On average, analysts predict that United States Steel Corp. will post $-1.38 earnings per share for the current fiscal year. X has been the subject of a number of other recent research reports. Analysts at BMO Capital Markets initiated coverage on shares of United States Steel Corp. in a research note to investors on Tuesday, September 17th. They set a market perform rating and a $19.00 price target on the stock. Separately, analysts at Wellington Shields initiated coverage on shares of United States Steel Corp. in a research note to investors on Wednesday, September 4th. They set a hold rating on the stock. Finally, analysts at Zacks upgraded shares of United States Steel Corp. from an underperform rating to a neutral rating in a research note to investors on Wednesday, August 7th. They now have a $18.00 price target on the stock. Three analysts have rated the stock with a sell rating, eleven have given a hold rating and two have issued a buy rating to the stock.
The United States is still getting rid of its chemical weapons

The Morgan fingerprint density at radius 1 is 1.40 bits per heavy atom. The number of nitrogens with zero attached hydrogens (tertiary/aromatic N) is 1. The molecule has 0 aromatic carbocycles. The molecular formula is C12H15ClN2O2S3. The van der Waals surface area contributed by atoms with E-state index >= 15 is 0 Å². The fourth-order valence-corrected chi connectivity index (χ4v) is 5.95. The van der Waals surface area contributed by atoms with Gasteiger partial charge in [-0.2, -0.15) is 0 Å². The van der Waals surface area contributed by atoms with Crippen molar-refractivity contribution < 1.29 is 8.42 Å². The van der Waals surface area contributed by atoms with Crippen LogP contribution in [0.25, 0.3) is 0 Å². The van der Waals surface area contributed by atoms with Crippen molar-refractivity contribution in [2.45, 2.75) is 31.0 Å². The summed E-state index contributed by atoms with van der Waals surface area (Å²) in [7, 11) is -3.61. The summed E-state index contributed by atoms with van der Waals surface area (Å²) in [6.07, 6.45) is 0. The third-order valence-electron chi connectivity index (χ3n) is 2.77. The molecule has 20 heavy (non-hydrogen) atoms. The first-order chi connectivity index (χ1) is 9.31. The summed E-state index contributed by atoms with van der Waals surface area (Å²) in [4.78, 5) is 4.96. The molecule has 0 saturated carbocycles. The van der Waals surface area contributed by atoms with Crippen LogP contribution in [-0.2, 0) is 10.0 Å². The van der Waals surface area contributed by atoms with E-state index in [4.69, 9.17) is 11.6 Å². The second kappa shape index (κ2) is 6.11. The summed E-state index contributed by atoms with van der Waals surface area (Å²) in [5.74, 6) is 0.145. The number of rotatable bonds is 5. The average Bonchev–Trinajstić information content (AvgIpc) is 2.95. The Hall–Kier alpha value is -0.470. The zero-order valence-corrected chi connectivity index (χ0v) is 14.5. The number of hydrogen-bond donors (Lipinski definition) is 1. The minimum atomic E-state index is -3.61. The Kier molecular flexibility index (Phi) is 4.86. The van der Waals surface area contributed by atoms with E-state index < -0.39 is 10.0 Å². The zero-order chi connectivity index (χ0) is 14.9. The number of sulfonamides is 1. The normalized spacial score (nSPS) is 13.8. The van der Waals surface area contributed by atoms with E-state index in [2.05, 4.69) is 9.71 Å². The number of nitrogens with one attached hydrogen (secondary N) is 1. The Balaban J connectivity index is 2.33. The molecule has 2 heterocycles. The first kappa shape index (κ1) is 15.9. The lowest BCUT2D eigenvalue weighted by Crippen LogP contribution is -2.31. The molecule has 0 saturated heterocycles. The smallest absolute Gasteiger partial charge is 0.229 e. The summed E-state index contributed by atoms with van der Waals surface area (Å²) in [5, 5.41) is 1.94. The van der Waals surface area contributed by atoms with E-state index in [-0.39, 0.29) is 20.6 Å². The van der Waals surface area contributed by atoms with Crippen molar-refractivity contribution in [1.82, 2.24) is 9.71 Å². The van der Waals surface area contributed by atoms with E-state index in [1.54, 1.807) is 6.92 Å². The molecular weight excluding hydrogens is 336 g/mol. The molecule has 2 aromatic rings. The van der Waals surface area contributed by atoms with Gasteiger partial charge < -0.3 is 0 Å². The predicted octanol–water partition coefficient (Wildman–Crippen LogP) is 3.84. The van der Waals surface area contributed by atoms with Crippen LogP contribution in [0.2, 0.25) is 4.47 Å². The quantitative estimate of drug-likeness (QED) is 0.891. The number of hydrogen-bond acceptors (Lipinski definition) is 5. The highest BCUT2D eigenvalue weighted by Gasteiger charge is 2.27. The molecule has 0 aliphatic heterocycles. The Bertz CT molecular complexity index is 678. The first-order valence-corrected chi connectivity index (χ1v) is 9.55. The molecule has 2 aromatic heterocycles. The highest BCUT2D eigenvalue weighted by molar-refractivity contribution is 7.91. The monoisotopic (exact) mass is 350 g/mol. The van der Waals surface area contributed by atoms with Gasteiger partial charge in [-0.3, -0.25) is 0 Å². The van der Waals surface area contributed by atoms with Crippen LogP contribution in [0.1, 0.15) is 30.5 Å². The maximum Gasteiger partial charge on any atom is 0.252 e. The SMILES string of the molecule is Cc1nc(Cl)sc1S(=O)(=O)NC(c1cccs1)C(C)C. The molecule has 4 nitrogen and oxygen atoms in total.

“This applies especially to the USA and Russia.” The United States estimates it will be at least another decade before it completes destruction of the remaining 10% of its chemical weapons, estimated at more than 3,100 tons. Russia has more than five times that amount left to destroy, according to the OPCW. While it’s unclear exactly how many chemical weapons Syria has, U.S. intelligence and other estimates put its chemical weapons stockpile at about 1,000 tons stored in dozens of sites. Syria’s chemical arsenal at a glance The storage igloos at the Utah depot where munitions were stored and the destruction facility, in the background. The United Nations has given Syria until mid-2014 to destroy that arsenal and U.N. weapons inspectors have expressed optimism that this deadline can be reached , despite having to dart in and out of battle zones amid Syria’s bloody civil war. Wade Mathews, who once worked on the U.S. project to destroy its chemical stockpile, isn’t so sure that Syria can meet that deadline. He said the U.S. effort took billions of dollars, the cooperation of many levels of government — including the military — and a safe environment to make sure the destruction was done safely. “We had a coordinated effort, we had a government that insisted that it be done safely and that the community was protected,” said Mathews, who now works with the Tooele County emergency management team, which makes sure the Utah community is aware of the project. “I don’t think those things are in place in Syria.” Mathews briefly worked at the Desert Army Chemical Depot in Tooele, a desert town bracketed by mountains outside of Salt Lake City where 43% of the nation’s chemical weapons were once stored.